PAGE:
Rise Up

It has officially been 18 months since my life turned sour and 6 months since it officially bellied upside down. As do others I’m sure, I often wonder how I ended up here. What did I do wrong? What could I have done? I recently moved back to a country I also associate as home, but while everyone and everything is where I left it, somehow nothing is the same. I left a different person, in different circumstances under a different situation, coming back to none of that is not only disconcerting but has a tendency to make you think you have nothing. I know I have achieved a lot, that I should be grateful for what I do have, but I can’t help slip into a pit of self-wallowing. I keep thinking of the things I don’t have any more and analysing every possible thing I could do to overcome that, the anxiety that comes throttling towards with these feelings is drowning. I can’t sleep, I can’t stop thinking and most importantly I don’t know how to love myself. I’m scared of being alone or by myself, because even a minute of idleness means my mind kicks into overdrive and not only culminates into doubting everything about myself, whether I’m smart, whether I’m pretty, whether anyone likes me, but it is physically taking a toll on my body.

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A photo posted by Beth Evans (@bethdrawsthings) on Jul 22, 2016 at 9:48am PDT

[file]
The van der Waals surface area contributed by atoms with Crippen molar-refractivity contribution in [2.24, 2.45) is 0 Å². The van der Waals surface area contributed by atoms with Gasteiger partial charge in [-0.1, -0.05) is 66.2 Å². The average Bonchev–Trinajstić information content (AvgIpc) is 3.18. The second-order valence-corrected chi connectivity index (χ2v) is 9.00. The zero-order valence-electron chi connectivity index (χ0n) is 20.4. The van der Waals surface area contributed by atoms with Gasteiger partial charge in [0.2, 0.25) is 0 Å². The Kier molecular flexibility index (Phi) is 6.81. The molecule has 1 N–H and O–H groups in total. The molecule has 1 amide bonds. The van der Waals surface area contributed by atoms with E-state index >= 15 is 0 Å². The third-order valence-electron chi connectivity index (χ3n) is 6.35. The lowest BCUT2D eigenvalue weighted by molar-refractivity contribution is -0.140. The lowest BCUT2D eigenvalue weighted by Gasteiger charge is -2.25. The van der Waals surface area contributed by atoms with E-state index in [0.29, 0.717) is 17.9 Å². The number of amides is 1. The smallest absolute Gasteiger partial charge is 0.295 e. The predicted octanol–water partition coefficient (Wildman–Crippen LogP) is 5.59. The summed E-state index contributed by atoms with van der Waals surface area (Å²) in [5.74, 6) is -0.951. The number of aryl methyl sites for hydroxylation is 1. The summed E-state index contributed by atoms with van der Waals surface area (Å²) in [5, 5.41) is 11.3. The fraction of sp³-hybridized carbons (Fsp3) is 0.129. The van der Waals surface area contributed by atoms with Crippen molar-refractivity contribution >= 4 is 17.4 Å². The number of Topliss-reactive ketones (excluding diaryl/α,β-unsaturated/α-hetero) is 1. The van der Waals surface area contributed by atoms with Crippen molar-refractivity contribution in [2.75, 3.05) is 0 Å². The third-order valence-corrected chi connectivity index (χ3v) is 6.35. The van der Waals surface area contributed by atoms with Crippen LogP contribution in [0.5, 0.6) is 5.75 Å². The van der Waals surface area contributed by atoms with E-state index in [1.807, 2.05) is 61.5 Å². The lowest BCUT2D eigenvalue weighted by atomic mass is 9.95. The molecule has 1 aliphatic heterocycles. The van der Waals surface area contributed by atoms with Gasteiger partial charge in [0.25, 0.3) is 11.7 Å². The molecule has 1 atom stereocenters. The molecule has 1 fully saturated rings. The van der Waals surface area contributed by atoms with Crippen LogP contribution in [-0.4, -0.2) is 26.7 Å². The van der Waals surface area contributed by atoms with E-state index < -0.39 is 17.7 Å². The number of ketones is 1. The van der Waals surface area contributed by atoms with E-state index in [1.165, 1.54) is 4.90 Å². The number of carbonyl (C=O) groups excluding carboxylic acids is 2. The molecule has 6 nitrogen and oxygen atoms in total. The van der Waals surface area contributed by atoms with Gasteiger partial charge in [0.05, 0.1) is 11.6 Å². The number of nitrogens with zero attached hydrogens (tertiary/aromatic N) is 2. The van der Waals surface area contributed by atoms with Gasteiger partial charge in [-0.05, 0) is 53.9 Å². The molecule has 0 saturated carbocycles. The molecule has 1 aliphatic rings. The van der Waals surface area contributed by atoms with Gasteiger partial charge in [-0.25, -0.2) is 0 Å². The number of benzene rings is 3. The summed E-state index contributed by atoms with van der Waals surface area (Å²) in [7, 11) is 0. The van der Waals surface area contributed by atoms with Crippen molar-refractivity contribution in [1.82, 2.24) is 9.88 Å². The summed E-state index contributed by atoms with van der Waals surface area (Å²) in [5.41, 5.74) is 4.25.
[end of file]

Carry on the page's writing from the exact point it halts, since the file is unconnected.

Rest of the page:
(Image taken from https://www.instagram.com/p/BIK8edJDRh8/?taken-by=bethdrawsthings)

I don’t think anyone in this world ever wants to suffer from anxiety or depression but it’s our body’s defence mechanism to fight against all the injustices we’ve seen. Add unrequited love and unemployment to the list of things breaking your soul down and you’re left with nothing but a shell of a person. I do want to fight this. I do want to escape. I do want people to remember me as someone strong. But it’s a long journey, one that I’m not sure I can muster the energy to jump on. Someone recently recommended a few therapy tips that I’m going to share.

  • First and foremost, make a routine. I’m currently unemployed, which is another element throwing fuel to my worrying fire, making me doubt my credentials and experience. But making a routine, waking up on time, doing something even if it isn’t that productive will make you happier. Make time for some physical exercise, I don’t sleep well at all, a more apt way to say this is that I literally don’t sleep, I’m up till 7am and then I struggle to sleep even till 11am at times. But by exerting myself a little, I not only feel a little healthy (thank you endorphins) but I do feel a little tired which helps.